Throughout the Potato Famine, from 1845 to 1947, more than one million people died of starvation or emigrated. Additionally, over 50,000 people died of diseases: typhus, scurvy, dysentery.
Despite the famine conditions, taxes, rents, and food exports were collected in excess of £6 million and sent to British landlords
Although the blight infected crops in the United States, Canada and Europe in the years of 1845-1846, the overpopulated subsistence farmers of Ireland were forced to export corn, wheat, barley, and oats to Britain, which left the potato as the sole dietary staple for people and animals.
The "white" potato, known today as the Irish potato, originated in the Andean Mountains in Peru. The Spanish brought the potato to Europe in the second half of the 16th century. Potatoes were considered a novelty and became fashionable in the mid-eighteenth century when Marie Antoinette wore potato blossoms in her hair.
During the eighteenth century, the kings of Europe discovered the nutritional value of the potato and ordered it planted. By 1800, the potato was everywhere and ninety percent of the Irish population was dependent on the potato as their main food.
Potatoes contain protein, carbohydrate, and vitamin C, which are necessary for a healthy diet, but lack vitamin A and calcium. Combined with milk, potatoes supply almost all food elements required for a healthy diet. To fulfil the daily nutritive requirement in the mid-1800s, each person had to eat 3 kilograms (six and a half pounds) of potatoes. According to historical accounts, a "burley farmer could down 15 potatoes" at one meal.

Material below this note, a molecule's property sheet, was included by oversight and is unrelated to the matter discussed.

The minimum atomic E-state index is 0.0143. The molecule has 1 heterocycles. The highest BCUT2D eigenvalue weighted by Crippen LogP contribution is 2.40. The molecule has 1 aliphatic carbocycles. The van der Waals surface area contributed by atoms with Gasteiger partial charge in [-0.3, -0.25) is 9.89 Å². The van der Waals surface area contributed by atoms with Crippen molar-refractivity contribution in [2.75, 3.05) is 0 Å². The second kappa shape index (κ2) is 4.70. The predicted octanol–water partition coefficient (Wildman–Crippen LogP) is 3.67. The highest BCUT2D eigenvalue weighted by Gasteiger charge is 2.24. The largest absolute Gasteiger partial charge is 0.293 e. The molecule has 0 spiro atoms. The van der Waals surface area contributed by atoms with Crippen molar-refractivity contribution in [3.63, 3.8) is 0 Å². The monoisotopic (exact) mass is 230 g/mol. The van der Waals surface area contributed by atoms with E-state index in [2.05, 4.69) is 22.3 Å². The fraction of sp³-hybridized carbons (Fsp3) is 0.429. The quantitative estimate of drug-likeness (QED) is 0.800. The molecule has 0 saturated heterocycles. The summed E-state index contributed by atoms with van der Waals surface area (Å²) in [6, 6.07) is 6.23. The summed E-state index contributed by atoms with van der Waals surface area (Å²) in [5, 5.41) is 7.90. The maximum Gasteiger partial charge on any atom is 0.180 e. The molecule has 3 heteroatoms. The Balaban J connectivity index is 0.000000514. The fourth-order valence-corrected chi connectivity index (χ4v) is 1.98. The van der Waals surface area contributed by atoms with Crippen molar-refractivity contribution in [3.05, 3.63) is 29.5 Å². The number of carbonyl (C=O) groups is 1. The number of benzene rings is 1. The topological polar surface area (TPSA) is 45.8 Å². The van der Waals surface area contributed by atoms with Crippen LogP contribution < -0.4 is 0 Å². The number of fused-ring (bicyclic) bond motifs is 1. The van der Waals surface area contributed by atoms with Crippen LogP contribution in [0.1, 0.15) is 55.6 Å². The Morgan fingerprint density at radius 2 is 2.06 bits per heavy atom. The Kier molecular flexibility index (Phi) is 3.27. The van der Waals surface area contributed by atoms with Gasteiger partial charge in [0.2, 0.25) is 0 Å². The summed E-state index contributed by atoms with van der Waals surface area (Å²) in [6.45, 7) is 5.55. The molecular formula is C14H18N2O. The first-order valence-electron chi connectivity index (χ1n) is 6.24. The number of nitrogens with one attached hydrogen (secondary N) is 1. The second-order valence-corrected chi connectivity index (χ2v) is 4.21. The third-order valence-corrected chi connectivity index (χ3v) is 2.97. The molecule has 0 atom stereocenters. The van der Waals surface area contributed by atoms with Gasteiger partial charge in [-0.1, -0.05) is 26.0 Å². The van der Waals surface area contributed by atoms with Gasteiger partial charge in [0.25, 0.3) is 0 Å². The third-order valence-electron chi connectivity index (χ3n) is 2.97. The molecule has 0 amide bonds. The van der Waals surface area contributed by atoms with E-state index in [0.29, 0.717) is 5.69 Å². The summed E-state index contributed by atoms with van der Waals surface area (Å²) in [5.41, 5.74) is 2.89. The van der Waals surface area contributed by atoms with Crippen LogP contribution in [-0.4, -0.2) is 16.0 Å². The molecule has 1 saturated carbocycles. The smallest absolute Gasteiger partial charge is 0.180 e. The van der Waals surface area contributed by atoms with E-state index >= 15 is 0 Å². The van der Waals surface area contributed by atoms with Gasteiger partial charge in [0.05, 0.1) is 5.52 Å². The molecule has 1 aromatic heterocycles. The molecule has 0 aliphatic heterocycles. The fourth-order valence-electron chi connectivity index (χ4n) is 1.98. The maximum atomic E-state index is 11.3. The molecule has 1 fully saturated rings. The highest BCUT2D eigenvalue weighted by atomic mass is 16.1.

From 1816 onward, wet weather destroyed crops, the potato failed in several provinces and, weakened by hunger more than 100, 000 Irish died of starvation and disease. According to one farmer, in late September of 1845 a "queer mist came over the Irish Sea. . .and the potato stalks turned black as soot." The next day, the potatoes were "a wide waste of putrefaction giving off an offensive odour that could be smelled for miles." The potato blight (photophthora infestans), which caused the Great Famine of Ireland, results from an "airborne pathogen" that spreads rapidly among crops during warm and wet weather conditions. The disease attacks not only the crops in the field, but the crops in storage during a mild and damp period.
In 1845, the potato blight destroyed 40% of the Irish potatoes and the following year, approximately 100% of the crop was ruined. Successive crop failure led to 1847 being called "Black '47," with increases in famine, emigration, and disease. Although the potato crops from 1847-1851 were unaffected by the blight, famine conditions got worse due to a lack of seed potatoes for planting new crops and an inadequate amount of potatoes having been planted for fear that the blight would come back.